For example, if you send your resume to an employer not knowing that a headhunter also sent your resume to that same employer two days prior, then your reputation takes a hit.  That kind of snafu will likely indicate to the employer that you are disorganized and that you do not have control over your own resume or job search.  Employers tend to look unfavorably at duplicate submissions as a rule. Duplicate submissions suggest desperation.  In short, your chances of getting hired at that company or firm diminish considerably.

To avoid any kind of stain on your reputation during your job search, be sure that your recruiter gives you assurances that he or she will never share your resume with an employer without your express prior authorization.


  1. Responsive and Available

Headhunters in the legal industry understand that  the life of a lawyer can be a grind, and that lawyers’ time is valuable.  Accordingly, you want to make sure that you are working with a headhunter who is responsive to your requests and will be available to you after hours or on weekends, when necessary.  If you come across a headhunter who overwhelms you with emails or phone calls, then that person might not be the headhunter for you.


  1. Trustworthy

Your career is of paramount importance.  A quality headhunter/recruiter will understand that, and he or she will treat your job search and overall career with care.  In short, you should only work with a recruiter who you trust.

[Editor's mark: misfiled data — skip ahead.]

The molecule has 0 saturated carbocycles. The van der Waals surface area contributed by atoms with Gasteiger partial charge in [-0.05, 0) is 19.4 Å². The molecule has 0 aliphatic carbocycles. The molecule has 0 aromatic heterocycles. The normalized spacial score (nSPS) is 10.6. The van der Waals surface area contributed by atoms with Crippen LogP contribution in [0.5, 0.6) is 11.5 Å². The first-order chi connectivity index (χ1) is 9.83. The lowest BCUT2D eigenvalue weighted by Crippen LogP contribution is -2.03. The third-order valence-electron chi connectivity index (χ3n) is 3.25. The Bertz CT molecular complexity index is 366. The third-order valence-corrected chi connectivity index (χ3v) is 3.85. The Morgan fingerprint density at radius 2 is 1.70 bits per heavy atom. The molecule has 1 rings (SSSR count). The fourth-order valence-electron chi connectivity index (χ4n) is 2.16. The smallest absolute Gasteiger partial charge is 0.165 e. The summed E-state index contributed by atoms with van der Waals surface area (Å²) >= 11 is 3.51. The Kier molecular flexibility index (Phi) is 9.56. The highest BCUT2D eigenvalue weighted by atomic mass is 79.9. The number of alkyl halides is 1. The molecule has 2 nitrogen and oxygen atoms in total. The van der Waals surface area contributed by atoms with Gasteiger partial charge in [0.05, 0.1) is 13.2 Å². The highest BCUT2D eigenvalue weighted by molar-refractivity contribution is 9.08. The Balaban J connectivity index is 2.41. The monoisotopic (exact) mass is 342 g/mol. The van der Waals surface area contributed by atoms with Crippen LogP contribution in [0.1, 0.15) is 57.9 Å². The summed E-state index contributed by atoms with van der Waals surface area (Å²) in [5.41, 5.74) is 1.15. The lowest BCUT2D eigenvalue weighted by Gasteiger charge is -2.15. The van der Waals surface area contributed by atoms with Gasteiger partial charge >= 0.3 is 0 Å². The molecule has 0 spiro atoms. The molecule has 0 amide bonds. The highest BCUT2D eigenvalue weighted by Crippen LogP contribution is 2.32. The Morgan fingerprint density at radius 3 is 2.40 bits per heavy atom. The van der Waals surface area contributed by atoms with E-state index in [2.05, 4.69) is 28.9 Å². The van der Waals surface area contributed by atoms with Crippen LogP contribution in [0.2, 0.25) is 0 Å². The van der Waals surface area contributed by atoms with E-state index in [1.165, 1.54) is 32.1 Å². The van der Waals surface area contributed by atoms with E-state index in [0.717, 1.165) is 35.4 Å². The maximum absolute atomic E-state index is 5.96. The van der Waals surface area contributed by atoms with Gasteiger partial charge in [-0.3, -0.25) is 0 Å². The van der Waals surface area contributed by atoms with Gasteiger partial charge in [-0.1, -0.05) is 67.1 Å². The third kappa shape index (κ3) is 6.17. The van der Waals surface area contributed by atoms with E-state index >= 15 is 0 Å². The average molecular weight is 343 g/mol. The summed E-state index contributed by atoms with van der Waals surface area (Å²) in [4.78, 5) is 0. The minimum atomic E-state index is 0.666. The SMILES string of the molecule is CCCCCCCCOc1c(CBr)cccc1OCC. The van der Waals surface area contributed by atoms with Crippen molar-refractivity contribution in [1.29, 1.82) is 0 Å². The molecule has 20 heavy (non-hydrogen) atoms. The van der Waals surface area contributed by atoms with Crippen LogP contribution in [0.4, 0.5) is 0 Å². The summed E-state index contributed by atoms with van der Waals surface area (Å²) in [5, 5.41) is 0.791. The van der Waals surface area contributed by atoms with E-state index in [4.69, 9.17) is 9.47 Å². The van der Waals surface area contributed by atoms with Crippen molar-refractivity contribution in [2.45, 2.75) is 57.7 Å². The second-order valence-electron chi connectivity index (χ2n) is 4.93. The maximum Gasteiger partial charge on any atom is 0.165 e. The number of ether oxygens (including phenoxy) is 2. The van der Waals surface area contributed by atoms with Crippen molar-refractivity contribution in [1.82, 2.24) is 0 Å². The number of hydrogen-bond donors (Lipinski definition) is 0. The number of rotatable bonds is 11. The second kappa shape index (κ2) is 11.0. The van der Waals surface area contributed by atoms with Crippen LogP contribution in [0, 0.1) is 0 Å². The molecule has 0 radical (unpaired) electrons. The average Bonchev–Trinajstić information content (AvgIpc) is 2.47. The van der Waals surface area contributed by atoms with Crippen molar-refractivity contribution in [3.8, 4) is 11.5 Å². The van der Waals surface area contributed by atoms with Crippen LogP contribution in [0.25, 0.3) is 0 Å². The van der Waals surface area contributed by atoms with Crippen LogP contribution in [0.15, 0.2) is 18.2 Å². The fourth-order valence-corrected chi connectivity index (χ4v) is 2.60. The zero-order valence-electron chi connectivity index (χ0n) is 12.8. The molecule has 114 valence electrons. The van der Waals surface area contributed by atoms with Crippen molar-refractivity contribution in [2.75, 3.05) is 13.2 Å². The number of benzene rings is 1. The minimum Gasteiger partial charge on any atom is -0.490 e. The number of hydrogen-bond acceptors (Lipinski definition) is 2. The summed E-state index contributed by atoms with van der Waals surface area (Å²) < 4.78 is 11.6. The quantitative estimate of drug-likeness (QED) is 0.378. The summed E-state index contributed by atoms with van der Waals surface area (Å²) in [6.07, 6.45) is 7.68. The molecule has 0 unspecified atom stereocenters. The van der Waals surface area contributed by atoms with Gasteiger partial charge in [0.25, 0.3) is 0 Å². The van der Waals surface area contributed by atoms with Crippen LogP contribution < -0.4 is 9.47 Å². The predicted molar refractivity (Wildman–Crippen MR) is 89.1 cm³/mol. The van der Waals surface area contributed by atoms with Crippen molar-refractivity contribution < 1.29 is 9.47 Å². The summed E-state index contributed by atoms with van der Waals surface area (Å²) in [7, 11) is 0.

To find the right opportunities for you, a recruiter needs to understand what makes you tick, what you are truly looking for in life, and what you seek to accomplish in your legal career.  A lot of that information is confidential.  Thus, you want to have a conversation with your recruiter early on that allows you to gain a level of trust.  That is so you know that your confidential information will be used only to find the right career options but will never be shared with a potential employer.


  1. Deals with Your Salary Appropriately

A headhunter does not need to know your past or current salary.  Rather, the headhunter should get an idea of the salary range you are looking for and present you with opportunities that might be a good fit.  Take note if a headhunter asks about your current salary right away, that is usually a red flag.


The Wrap Up – “You Say Potato, and I Say Pot-ahto”

As you can see, good legal recruiters do not get wrapped up in the nomenclature.  If we have done our job right and moved your career in the direction that you want it to go, then call us “headhunters,” call us “recruiters,” or simply call us “that friend of mine who got me that awesome carerr opportunity.”  We don’t mind the labels you choose as long as we have been a positive, helpful part in getting you to the job of your dreams.